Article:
Now, this still requires your CA to be trustworthy; just because it's trusted doesn't necessarily mean it should be. The CA certificate's private key has to be protected against attempts by an attacker to steal it, and should an attacker do so, you must have a way to revoke that certificate without losing all trust in the entire network. In a small home network, as AJ's comment states, it's not a huge deal to revoke the one primary CA certificate and regenerate all the certificates on the network, but in larger networks it can bring the whole thing to a screeching halt.

Typically, redundancy and tolerance to compromise is achieved with multiple levels (at least two) of CAs in your trust chain, much like the globally-trusted CA chain works. There would be one "trusted root" certificate, a "golden key", the public version of which is implicitly trusted by the network machines. The private key is stored on an HSM, and when not generating "public-facing" CA certificates it is kept in a secured vault that requires sign-off from multiple executives to access.

Those "public-facing" CA certificates are the ones used by the PKI server(s) to generate the non-CA certificates issued to servers and clients on the network. Should an attacker compromise one of these CA certificates, that certificate can be revoked (telling all computers not to trust it or any certificate signed by it), and any computer that had a certificate signed by that CA can prove its identity in some other way to the PKI system, and get a new certificate from one of the non-compromised CA certs. Meanwhile, the execs sign off, the HSM is retrieved under the watchful eye of a lot of interested people, and a replacement CA certificate is generated to replace the revoked one in the PKI system.

share|improve this answer
    
This answer is more complete than mine if you're looking for something that can be used at the enterprise level, though it isn't necessary if you are just looking at doing something local where the burden of revoking a root trust isn't a big deal. Keith and my answers both show how everything is a balance between acceptable risk and cost. For a major distribution of a private CA, the risk of a compromise to the root is high because it would produce a lot of work to revoke if invalidated, thus it is worth a lot of cost to protect. If only 3 computers are going to trust, then it's different. –  AJ Henderson Jan 23 '13 at 17:53
add comment

I had to add another answer due to the reason that the question either changed (edited) or misunderstandings happened and have to apologize. The original question had the word Self Signed Certificate which made confusions. If you are using a CA there is no need to create self signed certificates. What you are mentioning here is a private CA hierarchy. SSC does not require CAs. But CAs have self signed certificate (i.e. Trusted Root). Issuing CA hierarchy sign certificates by the hierarchy itself. SSCs are just signed by a certain person or a server. If you wish to use chaining it does not matter whether it is internal or external (private or public). It is quite possible to create the chain of trust with a PKI. That is the main intention and what you are actually mentioning.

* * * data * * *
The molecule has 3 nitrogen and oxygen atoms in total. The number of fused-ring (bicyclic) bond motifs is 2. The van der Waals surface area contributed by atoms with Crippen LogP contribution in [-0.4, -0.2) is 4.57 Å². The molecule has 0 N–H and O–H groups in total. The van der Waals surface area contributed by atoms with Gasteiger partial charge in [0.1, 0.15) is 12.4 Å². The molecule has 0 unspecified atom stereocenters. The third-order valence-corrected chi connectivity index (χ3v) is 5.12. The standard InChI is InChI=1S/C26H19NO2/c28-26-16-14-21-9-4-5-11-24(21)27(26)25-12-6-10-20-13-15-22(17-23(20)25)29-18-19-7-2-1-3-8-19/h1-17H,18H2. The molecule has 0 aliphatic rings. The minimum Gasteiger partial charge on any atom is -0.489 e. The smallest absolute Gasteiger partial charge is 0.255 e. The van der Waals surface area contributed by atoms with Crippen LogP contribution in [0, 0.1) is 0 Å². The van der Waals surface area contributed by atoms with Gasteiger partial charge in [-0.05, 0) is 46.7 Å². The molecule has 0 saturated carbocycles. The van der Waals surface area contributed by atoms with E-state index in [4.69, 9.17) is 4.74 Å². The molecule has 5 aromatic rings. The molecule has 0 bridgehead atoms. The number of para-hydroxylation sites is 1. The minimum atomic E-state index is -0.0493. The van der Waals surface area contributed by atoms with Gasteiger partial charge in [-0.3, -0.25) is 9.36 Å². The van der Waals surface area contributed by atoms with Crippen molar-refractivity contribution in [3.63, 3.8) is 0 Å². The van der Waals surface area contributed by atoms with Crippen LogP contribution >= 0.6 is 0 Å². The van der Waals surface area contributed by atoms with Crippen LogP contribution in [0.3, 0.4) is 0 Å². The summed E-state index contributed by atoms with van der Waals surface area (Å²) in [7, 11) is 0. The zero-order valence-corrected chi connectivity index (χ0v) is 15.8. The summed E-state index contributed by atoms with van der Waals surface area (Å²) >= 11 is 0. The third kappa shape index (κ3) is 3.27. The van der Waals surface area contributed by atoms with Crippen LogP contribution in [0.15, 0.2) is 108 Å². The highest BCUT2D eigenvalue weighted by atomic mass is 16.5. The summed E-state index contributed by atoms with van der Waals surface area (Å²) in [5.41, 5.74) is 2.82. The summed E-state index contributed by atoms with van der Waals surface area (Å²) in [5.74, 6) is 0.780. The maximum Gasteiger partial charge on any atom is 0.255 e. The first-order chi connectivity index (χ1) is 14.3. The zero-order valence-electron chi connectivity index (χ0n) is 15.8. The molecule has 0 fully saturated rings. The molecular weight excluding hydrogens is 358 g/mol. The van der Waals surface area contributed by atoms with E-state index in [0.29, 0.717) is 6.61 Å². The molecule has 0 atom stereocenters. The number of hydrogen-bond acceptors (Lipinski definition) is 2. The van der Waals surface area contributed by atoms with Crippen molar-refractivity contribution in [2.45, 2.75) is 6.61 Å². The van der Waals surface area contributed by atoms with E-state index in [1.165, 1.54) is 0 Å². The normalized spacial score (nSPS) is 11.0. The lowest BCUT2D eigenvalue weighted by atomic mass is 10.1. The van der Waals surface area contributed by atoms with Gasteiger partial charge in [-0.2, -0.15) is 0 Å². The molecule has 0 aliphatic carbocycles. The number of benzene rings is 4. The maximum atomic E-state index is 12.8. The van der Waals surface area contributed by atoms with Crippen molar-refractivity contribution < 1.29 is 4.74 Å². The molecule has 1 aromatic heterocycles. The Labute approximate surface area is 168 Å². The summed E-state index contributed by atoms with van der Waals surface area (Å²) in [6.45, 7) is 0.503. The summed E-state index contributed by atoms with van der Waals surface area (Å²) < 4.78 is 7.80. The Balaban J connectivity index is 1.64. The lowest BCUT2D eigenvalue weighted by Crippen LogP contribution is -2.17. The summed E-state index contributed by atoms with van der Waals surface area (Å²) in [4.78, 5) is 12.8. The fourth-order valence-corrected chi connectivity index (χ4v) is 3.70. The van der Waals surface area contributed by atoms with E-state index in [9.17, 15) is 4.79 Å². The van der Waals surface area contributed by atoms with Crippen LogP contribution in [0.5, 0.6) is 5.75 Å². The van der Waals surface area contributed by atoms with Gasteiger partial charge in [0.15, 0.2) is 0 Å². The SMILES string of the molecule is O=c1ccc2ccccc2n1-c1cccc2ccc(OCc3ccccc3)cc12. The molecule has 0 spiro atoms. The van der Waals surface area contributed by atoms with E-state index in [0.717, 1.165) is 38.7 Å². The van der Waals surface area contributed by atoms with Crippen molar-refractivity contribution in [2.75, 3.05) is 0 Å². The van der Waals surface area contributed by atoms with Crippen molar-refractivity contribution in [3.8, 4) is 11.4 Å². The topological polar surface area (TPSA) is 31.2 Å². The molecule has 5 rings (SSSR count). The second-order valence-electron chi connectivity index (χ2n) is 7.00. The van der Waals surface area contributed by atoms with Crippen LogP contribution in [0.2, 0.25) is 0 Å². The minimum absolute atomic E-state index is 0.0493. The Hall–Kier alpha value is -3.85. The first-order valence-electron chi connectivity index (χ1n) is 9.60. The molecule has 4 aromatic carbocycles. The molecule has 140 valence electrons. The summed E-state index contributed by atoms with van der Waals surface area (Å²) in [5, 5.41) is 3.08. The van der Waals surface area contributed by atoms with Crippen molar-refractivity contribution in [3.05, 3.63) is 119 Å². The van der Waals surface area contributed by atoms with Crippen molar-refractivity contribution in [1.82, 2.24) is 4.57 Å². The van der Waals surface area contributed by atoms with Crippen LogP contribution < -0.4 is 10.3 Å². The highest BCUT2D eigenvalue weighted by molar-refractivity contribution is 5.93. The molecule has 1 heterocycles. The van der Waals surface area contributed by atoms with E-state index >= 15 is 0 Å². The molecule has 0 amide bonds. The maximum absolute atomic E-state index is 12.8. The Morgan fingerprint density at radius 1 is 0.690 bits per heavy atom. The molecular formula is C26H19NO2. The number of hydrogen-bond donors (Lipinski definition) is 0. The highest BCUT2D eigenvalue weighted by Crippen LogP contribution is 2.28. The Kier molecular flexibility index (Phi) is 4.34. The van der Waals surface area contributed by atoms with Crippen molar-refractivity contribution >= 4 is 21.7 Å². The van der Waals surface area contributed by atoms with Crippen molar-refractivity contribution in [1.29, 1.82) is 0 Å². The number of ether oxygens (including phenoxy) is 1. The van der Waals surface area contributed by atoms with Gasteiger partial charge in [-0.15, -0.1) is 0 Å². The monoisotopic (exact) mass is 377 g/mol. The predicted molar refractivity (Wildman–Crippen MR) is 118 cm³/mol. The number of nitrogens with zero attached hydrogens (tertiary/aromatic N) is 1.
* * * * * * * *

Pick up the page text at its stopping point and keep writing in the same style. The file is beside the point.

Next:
When considering the internal network it is possible to create a hierarchy of 2 or 3 layers of certificate service levels for better security. Top level or root CAs can be used only when it is necessary and usually kept offline while issuing CAs do the job (level 3). It is used to issue certificates for the hierarchy and not end users/devices. Intermediate CAs can be used to issue certificates for Issuing CAs. There could be policy servers as well, a special server to govern the policies for each level. Issuing CAs issue the certificates to users, computers, devices etc. In order to check whether the certificate is revoked, it is possible to use certificate revocation lists and for external access it is possible to deploy OCSP servers. The intention of the certificate evocation is to prevent certificate compromization and trust issues. If the certificate requires not to be trusted or it is no longer needed, it can be revoked or suspended until the issue gets resolved.

By this way it is possible to acquire a chain of trust and status. But note that certificate revocation has vulnerabilities. This is why Google dropped the CR. Chain of trust and trust propagation is the intention of a well established CA Hierarchy.

For the enterprise you do not need a complete hierarchy. Even an Enterprise root ca can be deployed. However, still the gaps have to be maintained. It is highly encouraged the administrators to deploy subordinate certificate authorities and a separate policy server. But this is not very economical when it comes to small networks. But still it provides better security. You could even use smart cards with a proper PKI. However, note that there is a challenge with external access to CRLs with an enterprise private PKI. But still its efficient if well planned.

share|improve this answer
add comment

Your Answer

 
discard

By posting your answer, you agree to the privacy policy and terms of service.

Not the answer you're looking for? Browse other questions tagged or ask your own question.